The 'Daddy' of the Metrosexual, the Retrosexual, & spawner of the Spornosexual

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Male Lib is Nothing to Be Scared Of

(First appeared in Sweden’s SvD newspaper17/06/2017; published here in English with permission) 

The ‘crisis of masculinity’ is really a form of male emancipation argues Mark Simpson

Back in the late 20th Century, when I first began writing about masculinity – which seems an epoch away now – everyone knew what masculinity was. Or rather, what is wasn’t. And what masculinity wasn’t was very, very important. As a man, your balls depended on it.

Masculinity wasn’t sensual or sensitive. It wasn’t good with colours. It wasn’t talkative, except about football. It wasn’t passive. It wasn’t nurturing. It wasn’t pretty. It wasn’t feminine. And it certainly wasn’t gay. Masculinity was uniformity – difference was deviance.

Yes, I’m grossly stereotyping here. But that’s exactly what cultural expectations did to men.

And yes, masculinity could also be stoic, altruistic and heroic – but these ‘positive’ masculine qualities, which of course we’re all terribly nostalgic about in this selfie-obsessed century, were also based on repression. Being a man was much more about ‘no’ than ‘yes’. If you said ‘yes’ too much you might as well be a woman – or gay.

Because everyone knew what masculinity was – or wasn’t – hardly anyone talked about it. Apart from feminists and gays. Anyone who used the ‘m’ word was a bit suspect, frankly. And I was very suspect indeed – especially when I insisted that the future was metrosexual. Masculinity was supposed to be taciturn and self-evident not self-conscious and moisturised. No wonder I was laughed at.

More than a decade and a half into the nicely-hydrated 21st Century, everyone is now talking about masculinity. There is also a great deal of media chatter, from both ends of the political spectrum, about a so-called ‘crisis of masculinity’ – and a tendency to suggest that today’s generation of men are in a bad way compared to their forefathers, and also compared to women.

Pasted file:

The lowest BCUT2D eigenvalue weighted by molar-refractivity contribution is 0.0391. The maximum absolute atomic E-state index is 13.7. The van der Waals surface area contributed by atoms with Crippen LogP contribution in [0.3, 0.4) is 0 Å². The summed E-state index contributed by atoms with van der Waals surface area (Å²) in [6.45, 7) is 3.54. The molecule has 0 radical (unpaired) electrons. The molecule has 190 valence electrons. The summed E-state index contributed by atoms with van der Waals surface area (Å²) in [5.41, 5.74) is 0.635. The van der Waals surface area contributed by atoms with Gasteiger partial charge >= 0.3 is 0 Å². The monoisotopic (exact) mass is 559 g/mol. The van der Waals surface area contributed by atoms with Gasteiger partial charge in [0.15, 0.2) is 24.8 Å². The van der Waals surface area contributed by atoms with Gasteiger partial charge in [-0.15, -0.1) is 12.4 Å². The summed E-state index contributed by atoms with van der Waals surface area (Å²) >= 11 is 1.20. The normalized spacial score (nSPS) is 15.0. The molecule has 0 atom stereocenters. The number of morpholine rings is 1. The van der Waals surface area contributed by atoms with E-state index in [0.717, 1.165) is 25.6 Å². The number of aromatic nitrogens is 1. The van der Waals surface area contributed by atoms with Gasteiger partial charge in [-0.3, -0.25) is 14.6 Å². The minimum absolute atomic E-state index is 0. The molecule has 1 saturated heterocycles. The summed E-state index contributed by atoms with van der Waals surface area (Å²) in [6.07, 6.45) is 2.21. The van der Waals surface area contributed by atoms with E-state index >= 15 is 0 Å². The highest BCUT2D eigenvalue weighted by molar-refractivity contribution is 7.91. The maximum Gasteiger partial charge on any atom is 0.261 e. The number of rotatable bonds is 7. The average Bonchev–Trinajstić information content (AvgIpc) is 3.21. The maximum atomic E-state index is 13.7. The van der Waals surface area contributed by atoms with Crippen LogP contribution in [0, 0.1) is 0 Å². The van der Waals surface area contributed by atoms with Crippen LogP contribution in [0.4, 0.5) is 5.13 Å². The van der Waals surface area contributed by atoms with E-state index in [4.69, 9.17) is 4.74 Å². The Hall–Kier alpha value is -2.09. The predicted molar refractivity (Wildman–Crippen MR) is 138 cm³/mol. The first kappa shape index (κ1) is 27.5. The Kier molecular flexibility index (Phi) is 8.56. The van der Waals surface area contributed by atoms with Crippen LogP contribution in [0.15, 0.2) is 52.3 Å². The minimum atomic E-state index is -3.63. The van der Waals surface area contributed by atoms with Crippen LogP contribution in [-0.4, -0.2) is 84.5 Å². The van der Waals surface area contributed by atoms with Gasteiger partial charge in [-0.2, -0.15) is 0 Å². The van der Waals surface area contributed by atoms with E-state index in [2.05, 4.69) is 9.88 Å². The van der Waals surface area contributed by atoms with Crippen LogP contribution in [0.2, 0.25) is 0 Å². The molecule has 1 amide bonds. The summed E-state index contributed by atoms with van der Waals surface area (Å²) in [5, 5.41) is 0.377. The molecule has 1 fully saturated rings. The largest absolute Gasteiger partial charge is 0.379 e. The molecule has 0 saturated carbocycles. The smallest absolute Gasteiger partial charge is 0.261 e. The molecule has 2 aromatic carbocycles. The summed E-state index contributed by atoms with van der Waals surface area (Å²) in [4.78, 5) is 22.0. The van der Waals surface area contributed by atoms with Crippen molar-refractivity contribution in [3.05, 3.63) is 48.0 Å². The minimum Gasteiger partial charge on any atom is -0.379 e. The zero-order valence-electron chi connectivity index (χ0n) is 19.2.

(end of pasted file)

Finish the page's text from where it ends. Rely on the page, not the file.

I couldn’t disagree more. There has never been a better, freer time to be a man. Which is precisely why we’re actually able to talk about the ‘m’ word. Yes many men, particularly older men who grew up with a model of masculinity that isn’t working for them any more, do of course face new and real problems in our rapidly-changing world – and sexism is, as the word suggests, a two-way street. But today’s ‘crisis of masculinity’ is basically the crisis of a man whose cell door has been left ajar.

In a sense, masculinity has always been ‘in crisis’ – a degree of hysteria was in-built because it was about living up to impossible, nostalgic expectations. Even the Ancient Greeks were worrying that men weren’t what they used to be: Homer’s Iliad is essentially a love letter to the ‘real’ men of the Bronze Age – heroes that made Iron Age men look like proper sissies.

Today’s men are probably less in ‘crisis’ than they have ever been before because those impossible, ‘heroic’ expectations have largely fallen away, and along with them the masculine prohibitions. Even that reactionary trend for lists of ‘man code’ ‘dos’ and ‘don’ts’ is just another sign of this. If you have to spell them out in a prissy list then they’re really not working any more. They were supposed to be completely internalised.

Everyone is asking ‘how to be a man’ now because no one really knows the answer. Which is actually great news! Rather than something to worry about. It means that everything is up for grabs. Men today are beginning to aspire to what women have been encouraged to aspire to for some time now – everything.

Repression, once the bedrock of masculinity, is definitely out of fashion. After all, we live in a hypervisual, social me-dia world where expression is the lingua franca. If you don’t express yourself you don’t exist. Today’s young men are mostly much more interested in being and feeling and sharing than in denying and hiding. They have tasted the forbidden fruits of sensuality, sensitivity, taking an interest in their own kids (if they have them), being good with colours, or having a prostate massage, and want more, please.

In fact, for the younger generation most of these masculine ‘transgressions’ are now pretty much taken for granted. Metrosexuality – the ‘soft’ and ‘passive’ male desire to be desired – is the new normal. Products, practises and pleasures previously associated – on pain of ridicule – only with gays and women have been more or less fully-appropriated by guys.

The most obvious, flagrant example of this is what has happened to the male body. No longer simply an instrumental thing labouring in darkness, extracting coal, building ships, fighting wars, making babies and putting out the rubbish, it has been radically and sensually redesigned to give and especially receive pleasure. It has become a pumped and waxed brightly-lit bouncy castle for the eyes.